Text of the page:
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Ghost Boat: Search for crew called off

Two survivors who say boat was hijacked await legal fate, bail hearing Unraveling what happened aboard the sport fishing boat Joe Cool on Saturday night as it veered off course in the Florida Straits could prove challenging for investigators.

Four people are missing and their bodies may never be found. One of the surviving witnesses is a fugitive. The other told authorities the missing were murdered by pirates and thrown overboard — a story authorities don’t believe.

A day after the Coast Guard called off the five-day search for the four missing crew members of the Joe Cool, those two men, Kirby Logan Archer, 35, of Strawberry, Ark., and Guillermo Zarabozo, 19, of Hialeah, are to appear in Miami federal court this morning for a bond hearing.ghostb.jpg

Where the investigation heads next, according to current and former federal prosecutors, will likely turn on physical evidence found on the Joe Cool and whether it contradicts Zarabozo’s claim that pirates hijacked the vessel and executed the captain, his wife and two crew members.

“They’ll start with the forensic stuff and basically try to figure out if that story holds up or not,” said Miami attorney David Buckner, a former federal prosecutor. “If it turns out the evidence doesn’t go that way, they may start to investigate the two men.”

Should Zarabozo and Archer become suspects in the disappearances, prosecutors could offer lenient treatment to one in exchange for testimony against the other, lawyers said.

For the moment, the two men are in custody on lesser charges — Zarabozo for allegedly making a false statement to a federal agent and Archer for fleeing Arkansas, where authorities say he stole $92,000 from a Wal-Mart. Attorneys for both men declined to comment on the case.

Guy Lewis, a former U.S. attorney in Miami, said the charges against Zarabozo and Archer don’t seem to tell the whole story and probably are intended to keep the men in custody while the FBI continues to investigate.

“There will be a massive amount of intelligence coming out as a result of the notoriety of the case,” Lewis said. “That will generate dozens and dozens of investigative leads that authorities will follow up on.”

According to charges filed Tuesday, Archer and Zarabozo paid $4,000 in cash for passage to Bimini, where they said they were planning to meet their girlfriends.

The boat left the Miami Beach Marina on Sept. 22, but about halfway to Bimini, the vessel veered sharply off course toward Cuba, according to a federal affidavit.

Investigators, who boarded the Joe Cool southwest of Anguilla Cay, Bahamas, found blood and a handcuff key, as well as Zarabozo’s identification card, six marijuana cigarettes, a laptop computer and other belongings. Zarabozo and Archer were found 12 miles away in a life raft.

Zarabozo told investigators that unknown people hijacked the Joe Cool and immediately shot the captain, Jake Branam, the affidavit states. They then shot his wife, Kelley Branam, “because she was hysterical,” he said. The two other crew members, Scott Gamble and Sammy Kairy, were shot after refusing to toss out the Branams’ bodies. The hijackers spared Zarabozo because he agreed to throw the bodies overboard, he said.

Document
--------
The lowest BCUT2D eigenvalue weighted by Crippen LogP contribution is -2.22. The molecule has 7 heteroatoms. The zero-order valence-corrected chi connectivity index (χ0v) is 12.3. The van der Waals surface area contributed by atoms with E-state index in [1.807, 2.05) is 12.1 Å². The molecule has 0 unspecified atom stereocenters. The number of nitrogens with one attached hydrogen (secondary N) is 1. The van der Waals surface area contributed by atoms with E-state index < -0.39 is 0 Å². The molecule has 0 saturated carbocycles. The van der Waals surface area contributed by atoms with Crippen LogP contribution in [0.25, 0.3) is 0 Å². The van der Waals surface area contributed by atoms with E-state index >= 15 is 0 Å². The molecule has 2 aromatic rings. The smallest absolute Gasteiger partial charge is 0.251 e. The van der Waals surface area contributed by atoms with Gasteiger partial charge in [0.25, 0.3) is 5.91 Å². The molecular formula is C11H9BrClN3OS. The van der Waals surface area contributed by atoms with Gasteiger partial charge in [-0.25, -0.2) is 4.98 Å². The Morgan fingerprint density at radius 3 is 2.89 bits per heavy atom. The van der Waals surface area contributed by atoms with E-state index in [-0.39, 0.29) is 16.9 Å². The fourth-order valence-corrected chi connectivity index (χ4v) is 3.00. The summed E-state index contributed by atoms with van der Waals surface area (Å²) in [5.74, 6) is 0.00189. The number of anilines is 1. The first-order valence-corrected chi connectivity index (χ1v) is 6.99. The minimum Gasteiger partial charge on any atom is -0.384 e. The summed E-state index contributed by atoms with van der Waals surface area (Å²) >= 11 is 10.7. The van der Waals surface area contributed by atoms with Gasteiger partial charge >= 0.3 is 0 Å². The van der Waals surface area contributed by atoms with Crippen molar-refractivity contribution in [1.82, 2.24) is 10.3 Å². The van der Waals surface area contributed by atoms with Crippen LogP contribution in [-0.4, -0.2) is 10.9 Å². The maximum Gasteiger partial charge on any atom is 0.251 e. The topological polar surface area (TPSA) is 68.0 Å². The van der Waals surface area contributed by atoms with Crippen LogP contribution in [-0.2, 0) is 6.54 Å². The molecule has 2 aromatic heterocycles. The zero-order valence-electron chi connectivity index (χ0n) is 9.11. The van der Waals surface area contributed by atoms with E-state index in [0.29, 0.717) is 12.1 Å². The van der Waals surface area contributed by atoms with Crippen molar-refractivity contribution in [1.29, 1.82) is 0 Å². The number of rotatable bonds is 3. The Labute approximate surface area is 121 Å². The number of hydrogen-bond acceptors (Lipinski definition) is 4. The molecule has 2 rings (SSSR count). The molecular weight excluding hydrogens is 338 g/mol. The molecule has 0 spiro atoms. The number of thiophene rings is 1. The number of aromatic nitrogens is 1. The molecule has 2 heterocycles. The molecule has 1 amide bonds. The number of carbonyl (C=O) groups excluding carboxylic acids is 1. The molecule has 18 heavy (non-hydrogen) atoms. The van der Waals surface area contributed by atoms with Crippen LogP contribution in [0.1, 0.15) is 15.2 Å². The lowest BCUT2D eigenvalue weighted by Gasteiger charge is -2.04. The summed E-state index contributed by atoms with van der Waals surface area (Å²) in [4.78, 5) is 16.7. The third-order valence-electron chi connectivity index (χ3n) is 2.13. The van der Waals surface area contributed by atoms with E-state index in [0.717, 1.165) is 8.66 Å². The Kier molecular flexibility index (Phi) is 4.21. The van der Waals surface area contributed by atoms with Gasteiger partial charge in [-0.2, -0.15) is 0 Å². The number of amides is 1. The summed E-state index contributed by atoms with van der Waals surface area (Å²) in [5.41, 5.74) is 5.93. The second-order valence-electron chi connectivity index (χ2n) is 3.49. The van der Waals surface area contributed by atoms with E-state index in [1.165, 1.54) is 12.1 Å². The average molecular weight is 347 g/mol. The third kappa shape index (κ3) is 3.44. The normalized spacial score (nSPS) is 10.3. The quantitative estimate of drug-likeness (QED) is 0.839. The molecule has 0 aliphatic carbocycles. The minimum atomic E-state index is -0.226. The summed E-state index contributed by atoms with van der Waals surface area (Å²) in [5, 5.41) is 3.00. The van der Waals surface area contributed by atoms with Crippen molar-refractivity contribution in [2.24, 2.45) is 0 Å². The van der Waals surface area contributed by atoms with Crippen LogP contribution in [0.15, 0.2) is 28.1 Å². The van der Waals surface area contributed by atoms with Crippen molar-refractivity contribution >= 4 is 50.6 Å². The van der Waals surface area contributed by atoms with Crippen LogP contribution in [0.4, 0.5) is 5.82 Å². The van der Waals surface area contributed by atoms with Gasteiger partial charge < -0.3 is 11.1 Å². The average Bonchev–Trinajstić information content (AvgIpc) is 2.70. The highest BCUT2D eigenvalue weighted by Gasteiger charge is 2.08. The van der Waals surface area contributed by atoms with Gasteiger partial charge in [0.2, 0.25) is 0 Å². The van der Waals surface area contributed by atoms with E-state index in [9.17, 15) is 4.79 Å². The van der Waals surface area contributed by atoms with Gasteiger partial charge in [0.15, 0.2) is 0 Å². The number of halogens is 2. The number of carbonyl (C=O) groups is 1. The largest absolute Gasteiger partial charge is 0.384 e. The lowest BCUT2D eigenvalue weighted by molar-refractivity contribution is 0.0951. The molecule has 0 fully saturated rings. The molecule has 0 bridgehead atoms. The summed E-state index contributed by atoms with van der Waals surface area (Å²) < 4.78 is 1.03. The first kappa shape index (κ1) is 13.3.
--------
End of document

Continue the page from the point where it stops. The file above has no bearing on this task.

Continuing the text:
The Hialeah teen later told investigators he didn’t recognize the Joe Cool as it was being towed to Miami and denied being on the boat.

“The whole thing doesn’t make sense,” said Michael Tein, a former federal prosecutor.

Catching a suspect in a lie can be powerful evidence, but simply poking holes in Zarabozo’s story won’t be enough to support homicide charges, Buckner said.

“You’re still going to have to prove what happened and how,” he said. “If it was homicide, prosecutors have the burden of proving every element of the offense.”

The mystery of the Joe Cool bears echoes of past murder-at-sea cases. In 2005, a federal jury convicted Michael Koblan of murdering a Singer Island couple and dumping one of their bodies at sea. In 1993, two Cuban immigrants were convicted of first-degree murder for killing a charter boat captain in an attempt to steal his boat and return to Cuba.

When such cases go to trial, they tend to rely on circumstantial evidence, such as motive, opportunity and inconsistent statements. Having a body isn’t always necessary, lawyers said.

“They’ve prosecuted plenty of cases without bodies,” said Fred Haddad, a Fort Lauderdale defense attorney. “People don’t just disappear and not call. Not four of them.”

Coast Guard officials called off the search effort Thursday night after scouring almost 15,000 square miles from Daytona Beach to Cay Sal Banks, Bahamas.

“If the crew of the Joe Cool was in the areas we searched, we would have found them,” said Lt. Cmdr. Chris O’Neil, an agency spokesman.

As speculation turned to the possibility of foul play, Archer’s ex-wife, Michelle Rowe, said Thursday she didn’t know whether her husband was capable of murder.

“I have not lived with Kirby Archer in over four years and I do not know if he is or was capable of taking the life of another human being,” Rowe said in a statement, issued through her attorney.

Rowe said she does not know Zarabozo. She said Archer, a former military police investigator, occasionally mentioned “a boy from Cuba whose family he apparently befriended while stationed” at Guantanamo Bay, Cuba, in the 1990s.

The statement also says that although Archer initially was awarded custody of the couple’s two young sons after their divorce, a judge in Lawrence County, Ark., awarded Rowe custody in February. The order followed a state investigation into child molestation allegations against Archer, according to the statement.

Source:  SS

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